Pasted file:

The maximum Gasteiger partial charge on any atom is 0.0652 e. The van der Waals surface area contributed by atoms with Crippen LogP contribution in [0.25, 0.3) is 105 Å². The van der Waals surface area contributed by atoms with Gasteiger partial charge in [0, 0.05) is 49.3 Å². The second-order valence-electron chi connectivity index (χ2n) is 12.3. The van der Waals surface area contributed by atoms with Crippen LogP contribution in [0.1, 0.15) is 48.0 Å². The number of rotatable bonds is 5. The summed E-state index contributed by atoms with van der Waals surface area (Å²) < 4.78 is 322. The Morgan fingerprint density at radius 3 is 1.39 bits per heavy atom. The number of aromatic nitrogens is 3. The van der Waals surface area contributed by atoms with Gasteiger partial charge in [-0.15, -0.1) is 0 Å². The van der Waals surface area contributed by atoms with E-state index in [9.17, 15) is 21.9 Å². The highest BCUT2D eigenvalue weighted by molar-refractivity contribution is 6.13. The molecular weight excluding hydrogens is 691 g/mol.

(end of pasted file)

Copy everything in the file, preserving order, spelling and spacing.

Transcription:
The maximum Gasteiger partial charge on any atom is 0.0652 e. The van der Waals surface area contributed by atoms with Crippen LogP contribution in [0.25, 0.3) is 105 Å². The van der Waals surface area contributed by atoms with Gasteiger partial charge in [0, 0.05) is 49.3 Å². The second-order valence-electron chi connectivity index (χ2n) is 12.3. The van der Waals surface area contributed by atoms with Crippen LogP contribution in [0.1, 0.15) is 48.0 Å². The number of rotatable bonds is 5. The summed E-state index contributed by atoms with van der Waals surface area (Å²) < 4.78 is 322. The Morgan fingerprint density at radius 3 is 1.39 bits per heavy atom. The number of aromatic nitrogens is 3. The van der Waals surface area contributed by atoms with Gasteiger partial charge in [-0.15, -0.1) is 0 Å². The van der Waals surface area contributed by atoms with E-state index in [9.17, 15) is 21.9 Å². The highest BCUT2D eigenvalue weighted by molar-refractivity contribution is 6.13. The molecular weight excluding hydrogens is 691 g/mol.